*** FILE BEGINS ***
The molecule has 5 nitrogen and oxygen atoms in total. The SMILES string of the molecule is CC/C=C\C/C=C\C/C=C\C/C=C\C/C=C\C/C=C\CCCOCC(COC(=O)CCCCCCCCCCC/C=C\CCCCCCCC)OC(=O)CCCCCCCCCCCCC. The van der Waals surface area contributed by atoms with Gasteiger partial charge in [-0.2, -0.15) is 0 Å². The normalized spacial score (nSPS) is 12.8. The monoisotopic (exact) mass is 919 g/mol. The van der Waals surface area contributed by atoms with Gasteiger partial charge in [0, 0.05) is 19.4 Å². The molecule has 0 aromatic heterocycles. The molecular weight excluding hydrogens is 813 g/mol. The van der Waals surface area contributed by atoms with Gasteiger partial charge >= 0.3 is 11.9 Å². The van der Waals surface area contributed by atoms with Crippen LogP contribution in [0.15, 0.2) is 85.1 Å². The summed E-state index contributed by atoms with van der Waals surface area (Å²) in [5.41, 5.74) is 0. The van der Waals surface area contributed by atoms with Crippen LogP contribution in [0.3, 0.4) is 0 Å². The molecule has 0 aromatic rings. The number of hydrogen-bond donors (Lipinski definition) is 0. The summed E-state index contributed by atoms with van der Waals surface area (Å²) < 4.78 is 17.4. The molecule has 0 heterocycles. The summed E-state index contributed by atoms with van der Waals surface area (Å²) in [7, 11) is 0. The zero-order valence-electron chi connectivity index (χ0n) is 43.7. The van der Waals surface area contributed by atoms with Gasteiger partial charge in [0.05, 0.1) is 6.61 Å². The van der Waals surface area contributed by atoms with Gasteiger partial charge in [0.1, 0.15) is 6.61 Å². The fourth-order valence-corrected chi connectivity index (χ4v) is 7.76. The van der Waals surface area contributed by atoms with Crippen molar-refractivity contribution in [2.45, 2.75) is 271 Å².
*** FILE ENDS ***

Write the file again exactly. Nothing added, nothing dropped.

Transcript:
The molecule has 5 nitrogen and oxygen atoms in total. The SMILES string of the molecule is CC/C=C\C/C=C\C/C=C\C/C=C\C/C=C\C/C=C\CCCOCC(COC(=O)CCCCCCCCCCC/C=C\CCCCCCCC)OC(=O)CCCCCCCCCCCCC. The van der Waals surface area contributed by atoms with Gasteiger partial charge in [-0.2, -0.15) is 0 Å². The normalized spacial score (nSPS) is 12.8. The monoisotopic (exact) mass is 919 g/mol. The van der Waals surface area contributed by atoms with Gasteiger partial charge in [0, 0.05) is 19.4 Å². The molecule has 0 aromatic heterocycles. The molecular weight excluding hydrogens is 813 g/mol. The van der Waals surface area contributed by atoms with Gasteiger partial charge >= 0.3 is 11.9 Å². The van der Waals surface area contributed by atoms with Crippen LogP contribution in [0.15, 0.2) is 85.1 Å². The summed E-state index contributed by atoms with van der Waals surface area (Å²) in [5.41, 5.74) is 0. The van der Waals surface area contributed by atoms with Crippen LogP contribution in [0.3, 0.4) is 0 Å². The molecule has 0 aromatic rings. The number of hydrogen-bond donors (Lipinski definition) is 0. The summed E-state index contributed by atoms with van der Waals surface area (Å²) < 4.78 is 17.4. The molecule has 0 heterocycles. The summed E-state index contributed by atoms with van der Waals surface area (Å²) in [7, 11) is 0. The zero-order valence-electron chi connectivity index (χ0n) is 43.7. The van der Waals surface area contributed by atoms with Gasteiger partial charge in [0.05, 0.1) is 6.61 Å². The van der Waals surface area contributed by atoms with Gasteiger partial charge in [0.1, 0.15) is 6.61 Å². The fourth-order valence-corrected chi connectivity index (χ4v) is 7.76. The van der Waals surface area contributed by atoms with Crippen molar-refractivity contribution in [2.45, 2.75) is 271 Å².